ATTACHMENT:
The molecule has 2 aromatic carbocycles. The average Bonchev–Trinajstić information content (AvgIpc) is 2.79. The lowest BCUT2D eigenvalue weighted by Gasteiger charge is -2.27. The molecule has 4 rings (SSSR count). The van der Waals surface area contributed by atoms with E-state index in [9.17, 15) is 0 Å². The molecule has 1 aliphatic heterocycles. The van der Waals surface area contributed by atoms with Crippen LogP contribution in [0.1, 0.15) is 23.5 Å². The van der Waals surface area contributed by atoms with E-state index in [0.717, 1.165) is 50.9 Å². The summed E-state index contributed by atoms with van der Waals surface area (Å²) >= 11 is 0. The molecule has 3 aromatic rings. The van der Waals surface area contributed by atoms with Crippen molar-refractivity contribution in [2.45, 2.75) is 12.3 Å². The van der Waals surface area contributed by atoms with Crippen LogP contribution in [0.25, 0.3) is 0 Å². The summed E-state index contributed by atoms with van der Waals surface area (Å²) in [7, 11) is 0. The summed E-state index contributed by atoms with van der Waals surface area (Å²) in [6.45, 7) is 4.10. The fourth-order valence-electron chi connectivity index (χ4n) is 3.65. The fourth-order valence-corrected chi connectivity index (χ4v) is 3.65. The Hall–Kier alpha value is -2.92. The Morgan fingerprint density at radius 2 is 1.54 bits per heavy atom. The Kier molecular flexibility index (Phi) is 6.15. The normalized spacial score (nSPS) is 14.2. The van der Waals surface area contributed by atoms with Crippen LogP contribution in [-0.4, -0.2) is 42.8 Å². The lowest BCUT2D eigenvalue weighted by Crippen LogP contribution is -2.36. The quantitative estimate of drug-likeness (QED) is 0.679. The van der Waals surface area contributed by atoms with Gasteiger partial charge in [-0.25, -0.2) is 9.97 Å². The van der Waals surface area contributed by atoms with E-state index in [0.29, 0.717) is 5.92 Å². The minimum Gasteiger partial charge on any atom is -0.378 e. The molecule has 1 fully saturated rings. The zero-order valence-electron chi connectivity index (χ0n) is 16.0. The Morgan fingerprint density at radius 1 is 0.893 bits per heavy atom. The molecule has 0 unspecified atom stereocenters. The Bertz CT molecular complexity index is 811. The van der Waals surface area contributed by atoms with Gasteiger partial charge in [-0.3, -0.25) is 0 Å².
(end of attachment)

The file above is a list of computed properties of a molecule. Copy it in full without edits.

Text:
The molecule has 2 aromatic carbocycles. The average Bonchev–Trinajstić information content (AvgIpc) is 2.79. The lowest BCUT2D eigenvalue weighted by Gasteiger charge is -2.27. The molecule has 4 rings (SSSR count). The van der Waals surface area contributed by atoms with E-state index in [9.17, 15) is 0 Å². The molecule has 1 aliphatic heterocycles. The van der Waals surface area contributed by atoms with Crippen LogP contribution in [0.1, 0.15) is 23.5 Å². The van der Waals surface area contributed by atoms with E-state index in [0.717, 1.165) is 50.9 Å². The summed E-state index contributed by atoms with van der Waals surface area (Å²) >= 11 is 0. The molecule has 3 aromatic rings. The van der Waals surface area contributed by atoms with Crippen molar-refractivity contribution in [2.45, 2.75) is 12.3 Å². The van der Waals surface area contributed by atoms with Crippen LogP contribution in [0.25, 0.3) is 0 Å². The summed E-state index contributed by atoms with van der Waals surface area (Å²) in [7, 11) is 0. The summed E-state index contributed by atoms with van der Waals surface area (Å²) in [6.45, 7) is 4.10. The fourth-order valence-electron chi connectivity index (χ4n) is 3.65. The fourth-order valence-corrected chi connectivity index (χ4v) is 3.65. The Hall–Kier alpha value is -2.92. The Morgan fingerprint density at radius 2 is 1.54 bits per heavy atom. The Kier molecular flexibility index (Phi) is 6.15. The normalized spacial score (nSPS) is 14.2. The van der Waals surface area contributed by atoms with Crippen LogP contribution in [-0.4, -0.2) is 42.8 Å². The lowest BCUT2D eigenvalue weighted by Crippen LogP contribution is -2.36. The quantitative estimate of drug-likeness (QED) is 0.679. The van der Waals surface area contributed by atoms with Gasteiger partial charge in [-0.25, -0.2) is 9.97 Å². The van der Waals surface area contributed by atoms with E-state index in [0.29, 0.717) is 5.92 Å². The minimum Gasteiger partial charge on any atom is -0.378 e. The molecule has 1 fully saturated rings. The zero-order valence-electron chi connectivity index (χ0n) is 16.0. The Morgan fingerprint density at radius 1 is 0.893 bits per heavy atom. The molecule has 0 unspecified atom stereocenters. The Bertz CT molecular complexity index is 811. The van der Waals surface area contributed by atoms with Gasteiger partial charge in [-0.3, -0.25) is 0 Å².